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banner Thursday, 27 September, 2001, 10:47 GMT 11:47 UK
Fans veto plan fails to score
A Wimbledon FC player in action
Wimbledon proposed moving to Milton Keynes
Calls for football fans to get a veto if their club plans to move away from their traditional home have failed to win over delegates at the Liberal Democrat conference.

Colchester MP Bob Russell was one of those on Thursday promoting a motion calling on the Football Association and Football League to prevent clubs from moving without the backing of the majority of their fans.

What we want to see is football clubs that are part of communities

Alex Folkes
Lib Dem delegate
The motion presented in Bournemouth, which also pressed for fans' representatives to be given a place on all Premiership and League club boards, follows plans for Wimbledon Football Club to move to Milton Keynes.

But it was stopped in its tracks when the conference hall voted to refer the proposals back to the party's Federal Policy Committee.

Proposing the motion in a debate which saw fans proudly parading their loyalties, Wimbledon supporter and delegate Alex Folkes said his club was the latest in a long line of clubs threatened for its very existence by its owners.

"What we want to see is football clubs that are part of communities," he said.

Poaching football's interests

And Mr Russell branded the franchising which allowed owners to move their clubs as another form of the government's private finance initiative.

"It is poaching football's interests," he continued.

The importance of a football club's local roots was underlined by Newcastle councillor Peter Arnold, a Magpies fan "man and boy".

Lamenting his club's consistent inconsistency, he suggested it could be because some of the players were "over-paid mercenaries, well past their sell-by date" in a time when there was no premium on loyalty.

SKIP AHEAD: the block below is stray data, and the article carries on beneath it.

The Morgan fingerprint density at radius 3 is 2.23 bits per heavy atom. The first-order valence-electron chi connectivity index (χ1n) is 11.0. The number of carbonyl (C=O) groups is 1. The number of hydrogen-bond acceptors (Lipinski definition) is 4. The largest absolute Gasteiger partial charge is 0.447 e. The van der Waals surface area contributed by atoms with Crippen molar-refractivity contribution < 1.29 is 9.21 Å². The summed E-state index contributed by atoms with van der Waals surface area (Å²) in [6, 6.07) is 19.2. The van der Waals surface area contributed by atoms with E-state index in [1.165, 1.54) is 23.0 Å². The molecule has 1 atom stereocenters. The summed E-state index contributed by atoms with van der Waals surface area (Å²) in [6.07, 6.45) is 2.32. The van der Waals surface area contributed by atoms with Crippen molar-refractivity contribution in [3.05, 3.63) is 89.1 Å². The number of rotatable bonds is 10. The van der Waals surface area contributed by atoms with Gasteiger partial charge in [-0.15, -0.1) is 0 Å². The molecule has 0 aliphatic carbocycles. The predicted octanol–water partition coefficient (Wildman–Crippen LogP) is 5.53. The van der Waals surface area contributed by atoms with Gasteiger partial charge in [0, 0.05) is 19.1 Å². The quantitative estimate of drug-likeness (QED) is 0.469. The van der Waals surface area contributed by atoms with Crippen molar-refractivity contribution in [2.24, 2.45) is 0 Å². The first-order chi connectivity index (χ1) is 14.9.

But Milton Keynes councillor Graham Mabbutt strongly opposed the motion in a speech hailing the merits of his home town.

Home needs

Arguing that south London already had many league clubs, he said all his town needed now was a major sports stadium.

"Milton Keynes is in desperate need of a football club. Wimbledon is in desperate need of a home. Put the two together and you have a winning formula."

The reason Milton Keynes wanted to move was because Merton Borough Council had been unable to identify a new home for the club, he added.

Meanwhile, Harrow delegate Laurence Cox argued it was not just Milton Keynes which was missing out on a league football.

Instead, the siting of such clubs reflected the population distribution not of the last century but of the century before that, he said.

Other opponents of the plans argued they were so restrictive they risked forcing some clubs out of business.

Hemel Hemstead councillor Neil Steward successfully pressed for the motion to be referred to the policy committee, saying its wording was ambiguous.

He added: "What right does a political party have to demand that a football club works in a certain manner?"

See also:

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